the triumph of galatea
The water nymph, whose affair with a peasant shepherd inspired numerous works of art.
Ovid, in his Metamorphoses, tells the story of the mortal peasant shepherd, Acis, who falls in love with Galatea, a Nereid or water nymph, whose Greek name translates as ‘she who is milk white’. The jealous Cyclops, Polyphemus, bludgeoned Acis with a boulder and, in response, a distraught Galatea transformed him into the Sicilian river that bears his name. Their tale has inspired numerous works of art, including Handel’s pastoral opera of 1718, Acis and Galatea, with a libretto by John Gay, and paintings by Lorrain and Poussin.
Raphael did not paint any of the main events of the story. He chose the scene of the nymph’s apotheosis (Stanze, I, 118–119). Galatea appears surrounded by other sea creatures whose forms are somewhat inspired by Michelangelo, [ citation needed ] whereas the bright colors and decoration are supposed to be inspired by ancient Roman painting. At the left, a Triton (partly man, partly fish) abducts a sea nymph; behind them, another Triton uses a shell as a trumpet. Galatea rides a shell-chariot drawn by two dolphins.
The Triumph of Galatea is a fresco completed about 1514 by the Italian painter Raphael for the Villa Farnesina in Rome. 
Attendant sea spirits play classic and symbolic instruments to announce Galatea’s change. They use their seashell horns, which are still used to make announcements in traditional ceremonies in many parts of the world.
Galatea has a robust icthyocentaur to her left. Perhaps this creature, which has the middle of a man, body of a steed and tail of a fish, is meant to emphasise the mythological quality of the story or make it more interesting visually. Perhaps Raphael regarded it as a challenge to paint such a form. A centaur in the painting seems to have been overwhelmed by an affectionate, enthusiastic and obviously naked sprite.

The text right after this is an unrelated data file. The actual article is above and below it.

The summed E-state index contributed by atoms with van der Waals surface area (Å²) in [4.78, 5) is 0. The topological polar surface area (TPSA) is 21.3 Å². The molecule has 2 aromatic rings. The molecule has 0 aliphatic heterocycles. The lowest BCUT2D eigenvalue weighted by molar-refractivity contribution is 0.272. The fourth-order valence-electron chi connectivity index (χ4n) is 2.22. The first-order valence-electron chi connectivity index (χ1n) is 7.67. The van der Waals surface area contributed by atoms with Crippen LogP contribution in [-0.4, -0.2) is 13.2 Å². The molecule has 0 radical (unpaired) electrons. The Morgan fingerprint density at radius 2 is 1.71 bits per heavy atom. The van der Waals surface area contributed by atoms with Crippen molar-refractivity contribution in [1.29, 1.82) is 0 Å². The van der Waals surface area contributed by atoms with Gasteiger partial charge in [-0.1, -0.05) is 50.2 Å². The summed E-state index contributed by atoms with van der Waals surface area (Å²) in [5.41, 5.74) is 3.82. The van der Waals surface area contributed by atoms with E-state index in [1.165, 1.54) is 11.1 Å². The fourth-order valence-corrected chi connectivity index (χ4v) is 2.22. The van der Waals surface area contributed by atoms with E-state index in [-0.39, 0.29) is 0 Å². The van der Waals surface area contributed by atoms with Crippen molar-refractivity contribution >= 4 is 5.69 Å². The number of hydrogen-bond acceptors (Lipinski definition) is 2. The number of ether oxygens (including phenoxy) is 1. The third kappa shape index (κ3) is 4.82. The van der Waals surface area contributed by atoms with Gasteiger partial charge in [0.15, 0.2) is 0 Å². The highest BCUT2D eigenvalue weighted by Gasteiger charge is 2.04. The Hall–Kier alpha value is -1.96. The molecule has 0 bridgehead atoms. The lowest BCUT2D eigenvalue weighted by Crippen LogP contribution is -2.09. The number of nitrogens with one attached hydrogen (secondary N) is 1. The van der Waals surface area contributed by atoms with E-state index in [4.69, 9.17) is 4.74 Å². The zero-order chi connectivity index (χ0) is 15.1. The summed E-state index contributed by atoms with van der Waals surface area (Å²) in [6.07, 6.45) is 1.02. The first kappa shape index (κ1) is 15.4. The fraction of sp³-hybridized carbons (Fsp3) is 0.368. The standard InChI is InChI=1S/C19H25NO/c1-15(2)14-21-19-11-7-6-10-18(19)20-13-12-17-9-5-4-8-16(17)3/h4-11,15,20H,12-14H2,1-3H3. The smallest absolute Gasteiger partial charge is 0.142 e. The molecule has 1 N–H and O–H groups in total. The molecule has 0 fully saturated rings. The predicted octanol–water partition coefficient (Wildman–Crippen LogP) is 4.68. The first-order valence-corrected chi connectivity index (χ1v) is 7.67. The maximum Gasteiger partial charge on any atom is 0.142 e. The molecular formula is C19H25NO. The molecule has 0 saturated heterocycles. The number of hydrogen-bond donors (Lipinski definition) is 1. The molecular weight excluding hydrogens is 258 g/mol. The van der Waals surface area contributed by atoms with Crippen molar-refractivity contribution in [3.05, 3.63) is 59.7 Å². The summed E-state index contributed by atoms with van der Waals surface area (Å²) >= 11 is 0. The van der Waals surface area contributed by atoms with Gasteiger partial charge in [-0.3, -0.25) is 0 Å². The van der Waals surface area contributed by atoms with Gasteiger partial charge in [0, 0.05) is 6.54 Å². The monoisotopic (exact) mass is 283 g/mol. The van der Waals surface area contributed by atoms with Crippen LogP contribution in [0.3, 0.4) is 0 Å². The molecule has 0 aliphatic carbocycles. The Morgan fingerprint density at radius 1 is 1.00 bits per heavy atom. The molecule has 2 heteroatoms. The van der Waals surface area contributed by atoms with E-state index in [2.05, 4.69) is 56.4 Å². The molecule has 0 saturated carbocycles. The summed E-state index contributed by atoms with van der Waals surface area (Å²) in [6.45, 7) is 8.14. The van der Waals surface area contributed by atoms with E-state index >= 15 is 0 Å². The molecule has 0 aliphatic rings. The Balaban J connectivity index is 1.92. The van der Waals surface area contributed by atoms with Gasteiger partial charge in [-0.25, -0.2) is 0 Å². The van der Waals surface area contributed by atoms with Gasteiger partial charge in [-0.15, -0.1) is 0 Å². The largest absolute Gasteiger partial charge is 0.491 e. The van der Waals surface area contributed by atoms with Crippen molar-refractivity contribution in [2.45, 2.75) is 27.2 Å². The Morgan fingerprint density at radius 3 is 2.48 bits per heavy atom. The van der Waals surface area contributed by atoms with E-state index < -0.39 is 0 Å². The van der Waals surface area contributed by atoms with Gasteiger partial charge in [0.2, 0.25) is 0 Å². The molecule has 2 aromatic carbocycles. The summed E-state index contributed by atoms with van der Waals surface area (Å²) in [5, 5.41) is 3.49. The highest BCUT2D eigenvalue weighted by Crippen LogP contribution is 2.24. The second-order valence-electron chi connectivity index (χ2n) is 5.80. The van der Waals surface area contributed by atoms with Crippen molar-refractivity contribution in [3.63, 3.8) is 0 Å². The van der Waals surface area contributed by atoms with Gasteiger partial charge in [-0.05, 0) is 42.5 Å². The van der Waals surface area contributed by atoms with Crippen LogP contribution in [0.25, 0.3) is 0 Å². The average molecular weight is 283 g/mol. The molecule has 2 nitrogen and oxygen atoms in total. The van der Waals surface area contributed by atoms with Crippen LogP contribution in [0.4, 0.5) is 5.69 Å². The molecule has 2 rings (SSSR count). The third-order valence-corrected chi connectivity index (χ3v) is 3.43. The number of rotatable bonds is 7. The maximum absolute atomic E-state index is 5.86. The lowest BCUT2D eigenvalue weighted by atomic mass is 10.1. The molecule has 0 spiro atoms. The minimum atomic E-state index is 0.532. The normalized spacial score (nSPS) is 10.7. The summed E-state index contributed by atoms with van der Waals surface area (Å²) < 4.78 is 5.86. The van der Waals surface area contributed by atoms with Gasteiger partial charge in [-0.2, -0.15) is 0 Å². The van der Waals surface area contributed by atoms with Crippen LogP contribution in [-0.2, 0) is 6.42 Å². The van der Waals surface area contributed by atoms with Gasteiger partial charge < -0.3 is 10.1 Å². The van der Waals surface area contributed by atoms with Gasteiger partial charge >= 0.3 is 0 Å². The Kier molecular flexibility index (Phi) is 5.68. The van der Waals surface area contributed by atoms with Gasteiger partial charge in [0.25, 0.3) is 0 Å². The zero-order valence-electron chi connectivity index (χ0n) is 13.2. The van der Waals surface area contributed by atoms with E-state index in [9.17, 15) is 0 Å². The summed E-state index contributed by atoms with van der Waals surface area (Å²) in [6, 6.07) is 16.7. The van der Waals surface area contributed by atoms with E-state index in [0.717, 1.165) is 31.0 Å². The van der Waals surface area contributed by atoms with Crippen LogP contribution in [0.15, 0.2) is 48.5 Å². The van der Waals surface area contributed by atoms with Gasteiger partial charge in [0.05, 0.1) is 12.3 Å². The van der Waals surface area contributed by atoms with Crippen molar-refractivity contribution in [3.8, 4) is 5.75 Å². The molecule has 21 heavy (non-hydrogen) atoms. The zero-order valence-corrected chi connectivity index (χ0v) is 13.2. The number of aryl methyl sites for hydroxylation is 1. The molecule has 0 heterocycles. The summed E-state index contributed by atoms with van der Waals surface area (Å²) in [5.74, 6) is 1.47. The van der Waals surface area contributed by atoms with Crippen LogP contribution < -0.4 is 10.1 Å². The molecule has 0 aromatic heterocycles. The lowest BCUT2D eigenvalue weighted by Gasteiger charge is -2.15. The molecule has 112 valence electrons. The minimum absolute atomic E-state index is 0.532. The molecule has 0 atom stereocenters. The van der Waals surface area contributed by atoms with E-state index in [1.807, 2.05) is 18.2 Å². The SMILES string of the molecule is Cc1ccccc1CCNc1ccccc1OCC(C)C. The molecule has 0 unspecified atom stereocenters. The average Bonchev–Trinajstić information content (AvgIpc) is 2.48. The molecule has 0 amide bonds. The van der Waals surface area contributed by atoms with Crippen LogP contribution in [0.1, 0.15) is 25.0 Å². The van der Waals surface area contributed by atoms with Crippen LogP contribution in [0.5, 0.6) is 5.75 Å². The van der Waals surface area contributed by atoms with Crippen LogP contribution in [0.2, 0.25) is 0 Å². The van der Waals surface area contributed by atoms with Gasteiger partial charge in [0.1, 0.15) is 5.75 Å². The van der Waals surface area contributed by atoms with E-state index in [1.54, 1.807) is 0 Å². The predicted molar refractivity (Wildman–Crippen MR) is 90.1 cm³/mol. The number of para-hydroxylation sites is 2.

The Triumph of Galatea is a fresco by renaissance artist Raffaello Sanzio da Urbino, also known as Raphael. It depicts the character of Galatea, who appears in Greek mythology as a sea-nymph in love with a mortal. Raphael has immortalized the moment of GalateaвЂ™s apotheosis, when she becomes a being of the most divine level. The fresco is a testament to the humanization Raphael was able to bring to his work, and is the only work of RaphaelвЂ™s based on a Greek myth. Singulart explains the myth behind the artwork and explores the composition of the fresco.
The story of Galatea and Acis proved inspirational for other mediums of art, particularly opera. Jean-Baptiste Lully based his 1686 opera Acis et GalatГ©e a on the love triangle between Galatea, Acis and Polyphemus . This was followed by Giovanni BononciniвЂ™s one-act opera Polifemo in 1703. However, the most well-known opera depicting the tale is undoubtedly the version by George Frideric Handel, Acis and Galatea. Although earlier versions of the pastoral opera focused on Polyphemus as an equally important character, in the final version, the story is more solely focused on the two lovers. Critics argue that HandelвЂ™s version is the greatest pastoral opera ever composed.
This fine and elegant oval relief in walnut wood depicts a mythological theme well-known through an iconographic subject beloved by the Renaissance artists: the Triumph of Galatea. The most famous work depicting the Triumph of Galatea is the fresco painted by Raphael around 1511, for Agostino Chigi at Villa Farnesina in Rome.
The high quality of the wood and the choice of the oval shape, together with the sculptural skill displayed in some details like the elegant dolphin heads, allow us to attribute this work to a Franco-Flemish artist, so skilled and sophisticated as to be able to express dynamism and energy – as suggested by the figures cut off at the oval margins – as if the scene might extend beyond the limits of the relief.